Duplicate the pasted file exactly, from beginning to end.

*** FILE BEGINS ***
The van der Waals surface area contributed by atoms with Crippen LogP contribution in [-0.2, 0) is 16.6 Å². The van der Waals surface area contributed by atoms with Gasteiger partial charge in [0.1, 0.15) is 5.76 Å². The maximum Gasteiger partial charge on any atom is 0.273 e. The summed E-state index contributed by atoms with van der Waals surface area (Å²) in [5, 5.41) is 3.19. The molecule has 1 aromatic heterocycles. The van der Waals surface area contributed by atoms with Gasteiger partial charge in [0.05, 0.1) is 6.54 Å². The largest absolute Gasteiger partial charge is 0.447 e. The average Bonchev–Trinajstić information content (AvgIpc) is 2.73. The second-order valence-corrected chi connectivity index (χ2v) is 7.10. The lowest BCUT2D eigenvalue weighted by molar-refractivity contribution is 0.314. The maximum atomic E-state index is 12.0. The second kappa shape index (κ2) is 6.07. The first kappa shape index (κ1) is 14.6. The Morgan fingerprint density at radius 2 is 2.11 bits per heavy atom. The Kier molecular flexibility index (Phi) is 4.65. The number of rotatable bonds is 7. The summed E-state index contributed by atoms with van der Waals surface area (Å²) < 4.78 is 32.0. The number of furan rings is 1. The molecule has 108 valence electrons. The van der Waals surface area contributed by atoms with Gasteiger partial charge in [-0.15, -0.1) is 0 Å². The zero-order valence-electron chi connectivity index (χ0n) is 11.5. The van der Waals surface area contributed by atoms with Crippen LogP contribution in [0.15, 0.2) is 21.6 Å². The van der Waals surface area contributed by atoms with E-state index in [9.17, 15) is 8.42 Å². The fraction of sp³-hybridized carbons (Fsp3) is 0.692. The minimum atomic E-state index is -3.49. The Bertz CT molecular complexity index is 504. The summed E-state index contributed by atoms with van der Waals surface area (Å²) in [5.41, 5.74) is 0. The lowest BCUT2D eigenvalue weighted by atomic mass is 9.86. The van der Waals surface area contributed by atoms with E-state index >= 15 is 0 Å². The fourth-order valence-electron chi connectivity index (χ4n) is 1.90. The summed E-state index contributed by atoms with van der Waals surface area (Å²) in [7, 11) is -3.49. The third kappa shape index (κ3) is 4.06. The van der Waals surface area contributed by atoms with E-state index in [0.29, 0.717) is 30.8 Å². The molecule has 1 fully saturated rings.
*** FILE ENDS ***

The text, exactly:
The van der Waals surface area contributed by atoms with Crippen LogP contribution in [-0.2, 0) is 16.6 Å². The van der Waals surface area contributed by atoms with Gasteiger partial charge in [0.1, 0.15) is 5.76 Å². The maximum Gasteiger partial charge on any atom is 0.273 e. The summed E-state index contributed by atoms with van der Waals surface area (Å²) in [5, 5.41) is 3.19. The molecule has 1 aromatic heterocycles. The van der Waals surface area contributed by atoms with Gasteiger partial charge in [0.05, 0.1) is 6.54 Å². The largest absolute Gasteiger partial charge is 0.447 e. The average Bonchev–Trinajstić information content (AvgIpc) is 2.73. The second-order valence-corrected chi connectivity index (χ2v) is 7.10. The lowest BCUT2D eigenvalue weighted by molar-refractivity contribution is 0.314. The maximum atomic E-state index is 12.0. The second kappa shape index (κ2) is 6.07. The first kappa shape index (κ1) is 14.6. The Morgan fingerprint density at radius 2 is 2.11 bits per heavy atom. The Kier molecular flexibility index (Phi) is 4.65. The number of rotatable bonds is 7. The summed E-state index contributed by atoms with van der Waals surface area (Å²) < 4.78 is 32.0. The number of furan rings is 1. The molecule has 108 valence electrons. The van der Waals surface area contributed by atoms with Gasteiger partial charge in [-0.15, -0.1) is 0 Å². The zero-order valence-electron chi connectivity index (χ0n) is 11.5. The van der Waals surface area contributed by atoms with Crippen LogP contribution in [0.15, 0.2) is 21.6 Å². The van der Waals surface area contributed by atoms with E-state index in [9.17, 15) is 8.42 Å². The fraction of sp³-hybridized carbons (Fsp3) is 0.692. The minimum atomic E-state index is -3.49. The Bertz CT molecular complexity index is 504. The summed E-state index contributed by atoms with van der Waals surface area (Å²) in [5.41, 5.74) is 0. The lowest BCUT2D eigenvalue weighted by atomic mass is 9.86. The van der Waals surface area contributed by atoms with E-state index >= 15 is 0 Å². The fourth-order valence-electron chi connectivity index (χ4n) is 1.90. The summed E-state index contributed by atoms with van der Waals surface area (Å²) in [7, 11) is -3.49. The third kappa shape index (κ3) is 4.06. The van der Waals surface area contributed by atoms with E-state index in [0.29, 0.717) is 30.8 Å². The molecule has 1 fully saturated rings.